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New May 2015 | Vol. 36 | No. 5

Earth

The Magazine of the Catholic Diocese of Fargo

Blessing, model to many St. Leo’s parishioner, 106, example of living the faith in everyday life

PLUS

From Bishop Folda The Church and the media

Teen shares adoption story at Catholic Charities’ Angel Auction

Introducing Marian to 2015 our families1 NEWdevotion EARTH MAY


NEW

TABLE OF CONTENTS

EARTH

May 2015 Vol. 36 | No. 5

ON THE COVER 14 Blessing, model to many: St. Leo’s parishioner, 106, example of living the faith in everyday life “I shall pass through this world but once. Any good

thing therefore that I can do, or any kindness that I can show, let me do it now. Let me not defer it or neglect it, for I shall not pass this way again.” This quote by Stephen Grellet perfectly sums up the life Myrtle Farrell, 106 year old parishioner of St. Leo’s parish in Casselton, strives to live every day.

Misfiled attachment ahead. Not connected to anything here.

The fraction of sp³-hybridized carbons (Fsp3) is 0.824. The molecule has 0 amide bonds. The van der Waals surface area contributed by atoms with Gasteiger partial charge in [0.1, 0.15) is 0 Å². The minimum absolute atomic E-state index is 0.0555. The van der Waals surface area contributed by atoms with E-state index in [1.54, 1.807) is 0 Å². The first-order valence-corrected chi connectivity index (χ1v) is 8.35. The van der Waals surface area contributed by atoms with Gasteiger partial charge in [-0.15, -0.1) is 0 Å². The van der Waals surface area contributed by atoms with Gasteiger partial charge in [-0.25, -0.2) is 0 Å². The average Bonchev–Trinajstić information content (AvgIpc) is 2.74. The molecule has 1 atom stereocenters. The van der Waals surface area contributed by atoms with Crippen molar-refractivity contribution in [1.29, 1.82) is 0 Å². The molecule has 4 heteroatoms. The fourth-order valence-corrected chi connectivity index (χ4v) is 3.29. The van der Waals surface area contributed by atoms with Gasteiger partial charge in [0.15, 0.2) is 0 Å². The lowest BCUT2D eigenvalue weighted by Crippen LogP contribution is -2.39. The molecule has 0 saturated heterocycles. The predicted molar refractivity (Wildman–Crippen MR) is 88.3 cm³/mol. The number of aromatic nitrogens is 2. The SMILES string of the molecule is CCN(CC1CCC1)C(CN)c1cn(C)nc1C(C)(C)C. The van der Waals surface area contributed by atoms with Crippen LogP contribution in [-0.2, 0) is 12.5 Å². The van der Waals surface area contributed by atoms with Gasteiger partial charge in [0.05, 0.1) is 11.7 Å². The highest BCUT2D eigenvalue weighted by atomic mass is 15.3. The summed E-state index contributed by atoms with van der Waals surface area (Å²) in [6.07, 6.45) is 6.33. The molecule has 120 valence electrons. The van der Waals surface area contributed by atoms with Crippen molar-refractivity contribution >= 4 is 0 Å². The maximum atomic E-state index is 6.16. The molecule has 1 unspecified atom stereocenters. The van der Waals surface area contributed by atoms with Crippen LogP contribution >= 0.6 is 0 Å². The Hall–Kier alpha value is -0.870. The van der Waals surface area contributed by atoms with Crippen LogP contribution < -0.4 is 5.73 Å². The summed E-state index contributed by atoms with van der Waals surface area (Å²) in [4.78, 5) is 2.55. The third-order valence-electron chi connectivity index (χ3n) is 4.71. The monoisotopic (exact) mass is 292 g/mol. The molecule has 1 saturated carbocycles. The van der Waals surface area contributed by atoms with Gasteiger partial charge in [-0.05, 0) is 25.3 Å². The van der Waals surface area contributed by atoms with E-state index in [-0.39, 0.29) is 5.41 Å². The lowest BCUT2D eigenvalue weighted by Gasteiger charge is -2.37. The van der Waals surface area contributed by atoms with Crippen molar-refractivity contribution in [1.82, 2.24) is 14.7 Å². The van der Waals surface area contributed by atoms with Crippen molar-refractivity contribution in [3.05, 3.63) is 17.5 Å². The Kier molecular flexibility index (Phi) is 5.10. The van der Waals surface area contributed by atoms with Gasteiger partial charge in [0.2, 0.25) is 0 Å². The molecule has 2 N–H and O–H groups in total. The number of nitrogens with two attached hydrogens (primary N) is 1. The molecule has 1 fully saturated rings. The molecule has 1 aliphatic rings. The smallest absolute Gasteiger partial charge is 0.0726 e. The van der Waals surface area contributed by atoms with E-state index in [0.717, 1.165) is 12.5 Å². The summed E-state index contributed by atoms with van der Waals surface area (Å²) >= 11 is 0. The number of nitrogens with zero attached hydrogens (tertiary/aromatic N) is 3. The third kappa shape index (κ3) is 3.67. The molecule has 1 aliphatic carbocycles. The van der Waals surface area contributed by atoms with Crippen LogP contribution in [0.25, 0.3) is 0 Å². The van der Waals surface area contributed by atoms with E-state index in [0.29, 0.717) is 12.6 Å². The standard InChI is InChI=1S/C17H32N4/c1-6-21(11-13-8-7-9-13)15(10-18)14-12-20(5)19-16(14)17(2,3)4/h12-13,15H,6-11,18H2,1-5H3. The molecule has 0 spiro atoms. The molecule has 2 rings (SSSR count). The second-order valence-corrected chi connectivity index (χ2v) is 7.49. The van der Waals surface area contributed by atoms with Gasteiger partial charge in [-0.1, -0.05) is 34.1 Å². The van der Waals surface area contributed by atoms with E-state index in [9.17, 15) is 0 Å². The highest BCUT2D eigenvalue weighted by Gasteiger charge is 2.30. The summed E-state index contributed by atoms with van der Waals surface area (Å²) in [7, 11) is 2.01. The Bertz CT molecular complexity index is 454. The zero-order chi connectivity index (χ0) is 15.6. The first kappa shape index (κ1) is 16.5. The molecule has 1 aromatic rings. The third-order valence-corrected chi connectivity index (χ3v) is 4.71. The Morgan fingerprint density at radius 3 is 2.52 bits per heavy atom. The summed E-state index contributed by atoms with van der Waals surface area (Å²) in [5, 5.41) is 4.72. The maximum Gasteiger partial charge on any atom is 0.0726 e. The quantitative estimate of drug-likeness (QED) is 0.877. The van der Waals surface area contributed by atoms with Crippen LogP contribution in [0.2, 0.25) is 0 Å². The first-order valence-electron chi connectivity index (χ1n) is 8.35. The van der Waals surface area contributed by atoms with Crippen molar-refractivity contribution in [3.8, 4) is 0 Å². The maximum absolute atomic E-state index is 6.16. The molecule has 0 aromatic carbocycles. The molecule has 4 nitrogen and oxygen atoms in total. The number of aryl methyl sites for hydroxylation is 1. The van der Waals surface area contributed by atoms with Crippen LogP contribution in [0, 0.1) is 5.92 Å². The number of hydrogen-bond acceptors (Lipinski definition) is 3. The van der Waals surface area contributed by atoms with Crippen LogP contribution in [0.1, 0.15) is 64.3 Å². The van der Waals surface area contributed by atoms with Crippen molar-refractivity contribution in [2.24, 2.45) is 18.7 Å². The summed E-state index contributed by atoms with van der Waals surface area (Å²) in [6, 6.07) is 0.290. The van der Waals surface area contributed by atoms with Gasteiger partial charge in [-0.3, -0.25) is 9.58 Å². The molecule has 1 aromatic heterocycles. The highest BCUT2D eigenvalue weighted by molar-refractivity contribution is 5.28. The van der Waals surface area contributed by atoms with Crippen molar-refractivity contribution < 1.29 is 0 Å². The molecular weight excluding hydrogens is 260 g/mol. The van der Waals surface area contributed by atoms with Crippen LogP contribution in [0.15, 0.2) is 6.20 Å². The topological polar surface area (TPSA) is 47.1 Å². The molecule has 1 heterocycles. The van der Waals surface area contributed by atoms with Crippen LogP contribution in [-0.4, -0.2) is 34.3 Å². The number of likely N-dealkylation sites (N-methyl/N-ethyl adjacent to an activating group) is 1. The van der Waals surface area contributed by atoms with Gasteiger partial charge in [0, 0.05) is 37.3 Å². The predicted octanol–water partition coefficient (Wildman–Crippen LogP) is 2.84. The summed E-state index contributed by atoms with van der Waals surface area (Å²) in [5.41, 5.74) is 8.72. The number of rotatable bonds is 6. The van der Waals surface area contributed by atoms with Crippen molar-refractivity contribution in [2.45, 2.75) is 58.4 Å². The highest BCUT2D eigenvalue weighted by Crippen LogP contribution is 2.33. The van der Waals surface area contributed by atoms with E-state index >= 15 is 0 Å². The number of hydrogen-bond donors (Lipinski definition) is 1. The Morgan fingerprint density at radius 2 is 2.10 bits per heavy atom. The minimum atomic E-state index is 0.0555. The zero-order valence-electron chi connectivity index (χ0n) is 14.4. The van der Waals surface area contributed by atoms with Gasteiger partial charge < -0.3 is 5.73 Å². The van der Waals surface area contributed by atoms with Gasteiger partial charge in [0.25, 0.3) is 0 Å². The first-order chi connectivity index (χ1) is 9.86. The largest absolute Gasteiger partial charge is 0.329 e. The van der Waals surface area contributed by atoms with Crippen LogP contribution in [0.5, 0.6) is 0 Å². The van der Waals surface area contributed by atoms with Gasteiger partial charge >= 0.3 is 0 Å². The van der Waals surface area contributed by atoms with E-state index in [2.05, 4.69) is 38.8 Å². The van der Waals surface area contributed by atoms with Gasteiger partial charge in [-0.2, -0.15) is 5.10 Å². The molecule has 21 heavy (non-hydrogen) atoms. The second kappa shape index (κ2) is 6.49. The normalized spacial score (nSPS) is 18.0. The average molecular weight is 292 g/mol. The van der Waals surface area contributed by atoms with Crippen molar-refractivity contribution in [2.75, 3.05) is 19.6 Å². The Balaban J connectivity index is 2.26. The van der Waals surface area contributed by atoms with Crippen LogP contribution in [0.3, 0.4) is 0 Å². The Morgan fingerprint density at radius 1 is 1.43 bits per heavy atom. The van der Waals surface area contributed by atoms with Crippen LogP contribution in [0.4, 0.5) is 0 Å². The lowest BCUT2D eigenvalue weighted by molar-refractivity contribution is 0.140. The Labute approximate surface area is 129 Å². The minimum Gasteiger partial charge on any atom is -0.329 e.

FROM BISHOP FOLDA

4

The Church and the media

5

FOCUS ON FAITH

7

Month of Mary: One parish’s celebration of our Blessed Mother

7

Pope Francis’ May prayer intentions

8

Ask a Priest: What do priests do when they study at seminary?

Fatima: A tool for the New Evangelization

Monsignor Gregory Schlesselmann shares the formation and maturation that occurs with attending seminary.

AROUND THE DIOCESE

9

Diocese hosts inaugural New Evangelization Summit

10 Speaker Jen Messing travels diocese teaching Theology of the Body 11 Teen shares adoption story at Catholic Charities’ Angel Auction

NEXT GEN CATHOLICS

14

11

FAITH AND CULTURE

35

20 Tattered Pages: A review of Catholic books and literature

Chris Gilbert, youth and young adult minister and University of Steubenville alumnus, reviews Jason Evert’s book, “Saint John Paul the Great: His Five Loves.” The book, distributed by Ignatius Press, dares readers not to be unchanged by the message within it.